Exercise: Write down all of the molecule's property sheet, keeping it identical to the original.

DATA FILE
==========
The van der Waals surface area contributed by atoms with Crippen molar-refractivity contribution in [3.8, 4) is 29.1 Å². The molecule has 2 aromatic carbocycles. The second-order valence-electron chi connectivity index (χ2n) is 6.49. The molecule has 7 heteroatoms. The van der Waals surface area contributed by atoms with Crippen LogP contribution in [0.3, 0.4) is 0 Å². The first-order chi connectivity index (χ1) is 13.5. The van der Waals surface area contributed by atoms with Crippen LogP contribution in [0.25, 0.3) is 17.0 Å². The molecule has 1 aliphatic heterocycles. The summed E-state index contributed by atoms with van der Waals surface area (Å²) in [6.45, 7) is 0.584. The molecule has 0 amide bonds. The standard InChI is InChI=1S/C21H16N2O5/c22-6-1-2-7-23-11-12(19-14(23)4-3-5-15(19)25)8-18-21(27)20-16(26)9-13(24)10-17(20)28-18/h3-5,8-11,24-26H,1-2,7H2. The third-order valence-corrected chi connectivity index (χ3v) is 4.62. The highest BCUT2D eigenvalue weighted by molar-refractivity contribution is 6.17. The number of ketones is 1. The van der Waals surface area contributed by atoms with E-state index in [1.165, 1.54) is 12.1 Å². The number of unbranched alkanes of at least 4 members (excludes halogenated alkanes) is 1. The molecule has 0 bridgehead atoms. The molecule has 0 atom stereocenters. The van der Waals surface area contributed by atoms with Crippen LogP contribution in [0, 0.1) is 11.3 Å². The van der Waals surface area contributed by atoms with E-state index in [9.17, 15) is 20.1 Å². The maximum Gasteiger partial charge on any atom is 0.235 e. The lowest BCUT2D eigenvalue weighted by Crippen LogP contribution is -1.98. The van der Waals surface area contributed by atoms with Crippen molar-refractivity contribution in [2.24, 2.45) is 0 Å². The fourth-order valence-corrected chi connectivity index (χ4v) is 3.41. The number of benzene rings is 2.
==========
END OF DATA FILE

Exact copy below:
The van der Waals surface area contributed by atoms with Crippen molar-refractivity contribution in [3.8, 4) is 29.1 Å². The molecule has 2 aromatic carbocycles. The second-order valence-electron chi connectivity index (χ2n) is 6.49. The molecule has 7 heteroatoms. The van der Waals surface area contributed by atoms with Crippen LogP contribution in [0.3, 0.4) is 0 Å². The first-order chi connectivity index (χ1) is 13.5. The van der Waals surface area contributed by atoms with Crippen LogP contribution in [0.25, 0.3) is 17.0 Å². The molecule has 1 aliphatic heterocycles. The summed E-state index contributed by atoms with van der Waals surface area (Å²) in [6.45, 7) is 0.584. The molecule has 0 amide bonds. The standard InChI is InChI=1S/C21H16N2O5/c22-6-1-2-7-23-11-12(19-14(23)4-3-5-15(19)25)8-18-21(27)20-16(26)9-13(24)10-17(20)28-18/h3-5,8-11,24-26H,1-2,7H2. The third-order valence-corrected chi connectivity index (χ3v) is 4.62. The highest BCUT2D eigenvalue weighted by molar-refractivity contribution is 6.17. The number of ketones is 1. The van der Waals surface area contributed by atoms with E-state index in [1.165, 1.54) is 12.1 Å². The number of unbranched alkanes of at least 4 members (excludes halogenated alkanes) is 1. The molecule has 0 bridgehead atoms. The molecule has 0 atom stereocenters. The van der Waals surface area contributed by atoms with Crippen LogP contribution in [0, 0.1) is 11.3 Å². The van der Waals surface area contributed by atoms with E-state index in [9.17, 15) is 20.1 Å². The maximum Gasteiger partial charge on any atom is 0.235 e. The lowest BCUT2D eigenvalue weighted by Crippen LogP contribution is -1.98. The van der Waals surface area contributed by atoms with Crippen molar-refractivity contribution in [2.24, 2.45) is 0 Å². The fourth-order valence-corrected chi connectivity index (χ4v) is 3.41. The number of benzene rings is 2.